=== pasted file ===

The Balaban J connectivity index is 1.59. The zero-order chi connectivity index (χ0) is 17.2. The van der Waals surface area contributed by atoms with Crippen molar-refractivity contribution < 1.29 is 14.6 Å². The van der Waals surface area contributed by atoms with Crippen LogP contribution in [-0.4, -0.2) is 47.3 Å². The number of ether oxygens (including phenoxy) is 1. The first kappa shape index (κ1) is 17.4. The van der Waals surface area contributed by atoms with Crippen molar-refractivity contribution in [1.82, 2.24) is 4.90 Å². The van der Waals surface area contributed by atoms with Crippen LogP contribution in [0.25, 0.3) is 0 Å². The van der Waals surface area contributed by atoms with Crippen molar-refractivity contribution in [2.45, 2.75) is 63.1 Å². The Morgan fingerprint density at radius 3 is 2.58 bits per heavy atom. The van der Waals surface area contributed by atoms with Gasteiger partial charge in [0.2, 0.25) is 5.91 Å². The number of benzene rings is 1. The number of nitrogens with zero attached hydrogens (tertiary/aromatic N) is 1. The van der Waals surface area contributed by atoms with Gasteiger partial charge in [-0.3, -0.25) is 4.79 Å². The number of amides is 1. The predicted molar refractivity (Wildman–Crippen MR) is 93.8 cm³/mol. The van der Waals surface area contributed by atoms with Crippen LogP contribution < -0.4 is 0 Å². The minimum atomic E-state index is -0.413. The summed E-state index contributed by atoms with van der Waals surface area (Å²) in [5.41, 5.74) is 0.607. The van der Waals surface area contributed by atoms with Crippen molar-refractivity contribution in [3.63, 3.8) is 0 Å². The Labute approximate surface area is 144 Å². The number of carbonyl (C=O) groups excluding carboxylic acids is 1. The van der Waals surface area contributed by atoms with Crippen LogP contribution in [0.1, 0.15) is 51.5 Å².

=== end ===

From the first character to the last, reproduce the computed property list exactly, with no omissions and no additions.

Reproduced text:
The Balaban J connectivity index is 1.59. The zero-order chi connectivity index (χ0) is 17.2. The van der Waals surface area contributed by atoms with Crippen molar-refractivity contribution < 1.29 is 14.6 Å². The van der Waals surface area contributed by atoms with Crippen LogP contribution in [-0.4, -0.2) is 47.3 Å². The number of ether oxygens (including phenoxy) is 1. The first kappa shape index (κ1) is 17.4. The van der Waals surface area contributed by atoms with Crippen molar-refractivity contribution in [1.82, 2.24) is 4.90 Å². The van der Waals surface area contributed by atoms with Crippen LogP contribution in [0.25, 0.3) is 0 Å². The van der Waals surface area contributed by atoms with Crippen molar-refractivity contribution in [2.45, 2.75) is 63.1 Å². The Morgan fingerprint density at radius 3 is 2.58 bits per heavy atom. The van der Waals surface area contributed by atoms with Gasteiger partial charge in [0.2, 0.25) is 5.91 Å². The number of benzene rings is 1. The number of nitrogens with zero attached hydrogens (tertiary/aromatic N) is 1. The van der Waals surface area contributed by atoms with Gasteiger partial charge in [-0.3, -0.25) is 4.79 Å². The number of amides is 1. The predicted molar refractivity (Wildman–Crippen MR) is 93.8 cm³/mol. The van der Waals surface area contributed by atoms with Crippen LogP contribution < -0.4 is 0 Å². The minimum atomic E-state index is -0.413. The summed E-state index contributed by atoms with van der Waals surface area (Å²) in [5.41, 5.74) is 0.607. The van der Waals surface area contributed by atoms with Crippen molar-refractivity contribution in [3.63, 3.8) is 0 Å². The Labute approximate surface area is 144 Å². The number of carbonyl (C=O) groups excluding carboxylic acids is 1. The van der Waals surface area contributed by atoms with Crippen LogP contribution in [0.1, 0.15) is 51.5 Å².